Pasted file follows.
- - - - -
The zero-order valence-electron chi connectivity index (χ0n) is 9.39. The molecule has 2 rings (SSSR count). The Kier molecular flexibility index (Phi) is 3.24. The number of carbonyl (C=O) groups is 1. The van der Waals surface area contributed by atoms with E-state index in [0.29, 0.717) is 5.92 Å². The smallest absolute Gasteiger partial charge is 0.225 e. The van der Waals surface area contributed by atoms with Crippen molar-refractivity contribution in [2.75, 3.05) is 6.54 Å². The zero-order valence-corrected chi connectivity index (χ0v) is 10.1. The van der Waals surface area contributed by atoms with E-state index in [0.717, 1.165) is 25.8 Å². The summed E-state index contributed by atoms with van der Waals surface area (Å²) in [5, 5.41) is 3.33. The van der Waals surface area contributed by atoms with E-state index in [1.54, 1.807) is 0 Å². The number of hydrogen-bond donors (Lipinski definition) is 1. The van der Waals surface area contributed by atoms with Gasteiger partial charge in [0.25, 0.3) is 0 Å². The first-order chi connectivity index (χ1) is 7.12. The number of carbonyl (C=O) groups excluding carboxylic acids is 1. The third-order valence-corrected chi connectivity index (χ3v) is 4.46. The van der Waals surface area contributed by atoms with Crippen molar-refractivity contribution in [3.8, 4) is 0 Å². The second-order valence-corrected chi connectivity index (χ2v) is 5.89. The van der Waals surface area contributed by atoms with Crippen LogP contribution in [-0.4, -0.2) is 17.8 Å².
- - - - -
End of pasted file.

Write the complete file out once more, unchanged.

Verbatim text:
The zero-order valence-electron chi connectivity index (χ0n) is 9.39. The molecule has 2 rings (SSSR count). The Kier molecular flexibility index (Phi) is 3.24. The number of carbonyl (C=O) groups is 1. The van der Waals surface area contributed by atoms with E-state index in [0.29, 0.717) is 5.92 Å². The smallest absolute Gasteiger partial charge is 0.225 e. The van der Waals surface area contributed by atoms with Crippen molar-refractivity contribution in [2.75, 3.05) is 6.54 Å². The zero-order valence-corrected chi connectivity index (χ0v) is 10.1. The van der Waals surface area contributed by atoms with E-state index in [0.717, 1.165) is 25.8 Å². The summed E-state index contributed by atoms with van der Waals surface area (Å²) in [5, 5.41) is 3.33. The van der Waals surface area contributed by atoms with E-state index in [1.54, 1.807) is 0 Å². The number of hydrogen-bond donors (Lipinski definition) is 1. The van der Waals surface area contributed by atoms with Gasteiger partial charge in [0.25, 0.3) is 0 Å². The first-order chi connectivity index (χ1) is 7.12. The number of carbonyl (C=O) groups excluding carboxylic acids is 1. The third-order valence-corrected chi connectivity index (χ3v) is 4.46. The van der Waals surface area contributed by atoms with Crippen molar-refractivity contribution in [3.8, 4) is 0 Å². The second-order valence-corrected chi connectivity index (χ2v) is 5.89. The van der Waals surface area contributed by atoms with Crippen LogP contribution in [-0.4, -0.2) is 17.8 Å².